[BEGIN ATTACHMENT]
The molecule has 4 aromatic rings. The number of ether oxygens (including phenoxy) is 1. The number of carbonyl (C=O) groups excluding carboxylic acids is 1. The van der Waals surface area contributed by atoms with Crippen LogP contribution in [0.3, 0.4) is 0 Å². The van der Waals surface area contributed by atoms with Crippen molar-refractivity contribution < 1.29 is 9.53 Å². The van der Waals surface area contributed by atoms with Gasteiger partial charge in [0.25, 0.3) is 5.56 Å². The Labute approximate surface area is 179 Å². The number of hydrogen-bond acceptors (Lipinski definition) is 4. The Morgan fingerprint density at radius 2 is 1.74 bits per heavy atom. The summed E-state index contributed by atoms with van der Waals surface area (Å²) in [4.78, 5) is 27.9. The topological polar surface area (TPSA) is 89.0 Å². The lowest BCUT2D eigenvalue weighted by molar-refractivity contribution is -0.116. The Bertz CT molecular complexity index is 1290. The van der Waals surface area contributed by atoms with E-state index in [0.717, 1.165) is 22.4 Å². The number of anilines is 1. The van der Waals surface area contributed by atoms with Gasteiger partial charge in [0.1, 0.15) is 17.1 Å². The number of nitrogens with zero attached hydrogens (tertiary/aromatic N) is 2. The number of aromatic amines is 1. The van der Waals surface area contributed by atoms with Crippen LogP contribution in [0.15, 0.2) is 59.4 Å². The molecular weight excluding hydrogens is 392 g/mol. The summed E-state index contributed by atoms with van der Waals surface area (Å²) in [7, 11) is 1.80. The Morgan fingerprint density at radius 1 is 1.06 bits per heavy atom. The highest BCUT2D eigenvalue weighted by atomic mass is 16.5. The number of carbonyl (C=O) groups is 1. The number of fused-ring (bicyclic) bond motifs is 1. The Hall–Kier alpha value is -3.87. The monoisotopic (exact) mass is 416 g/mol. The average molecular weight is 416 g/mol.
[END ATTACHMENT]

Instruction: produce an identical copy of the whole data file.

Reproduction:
The molecule has 4 aromatic rings. The number of ether oxygens (including phenoxy) is 1. The number of carbonyl (C=O) groups excluding carboxylic acids is 1. The van der Waals surface area contributed by atoms with Crippen LogP contribution in [0.3, 0.4) is 0 Å². The van der Waals surface area contributed by atoms with Crippen molar-refractivity contribution < 1.29 is 9.53 Å². The van der Waals surface area contributed by atoms with Gasteiger partial charge in [0.25, 0.3) is 5.56 Å². The Labute approximate surface area is 179 Å². The number of hydrogen-bond acceptors (Lipinski definition) is 4. The Morgan fingerprint density at radius 2 is 1.74 bits per heavy atom. The summed E-state index contributed by atoms with van der Waals surface area (Å²) in [4.78, 5) is 27.9. The topological polar surface area (TPSA) is 89.0 Å². The lowest BCUT2D eigenvalue weighted by molar-refractivity contribution is -0.116. The Bertz CT molecular complexity index is 1290. The van der Waals surface area contributed by atoms with E-state index in [0.717, 1.165) is 22.4 Å². The number of anilines is 1. The van der Waals surface area contributed by atoms with Gasteiger partial charge in [0.1, 0.15) is 17.1 Å². The number of nitrogens with zero attached hydrogens (tertiary/aromatic N) is 2. The number of aromatic amines is 1. The van der Waals surface area contributed by atoms with Crippen LogP contribution in [0.15, 0.2) is 59.4 Å². The molecular weight excluding hydrogens is 392 g/mol. The summed E-state index contributed by atoms with van der Waals surface area (Å²) in [7, 11) is 1.80. The Morgan fingerprint density at radius 1 is 1.06 bits per heavy atom. The highest BCUT2D eigenvalue weighted by atomic mass is 16.5. The number of carbonyl (C=O) groups is 1. The number of fused-ring (bicyclic) bond motifs is 1. The Hall–Kier alpha value is -3.87. The monoisotopic (exact) mass is 416 g/mol. The average molecular weight is 416 g/mol.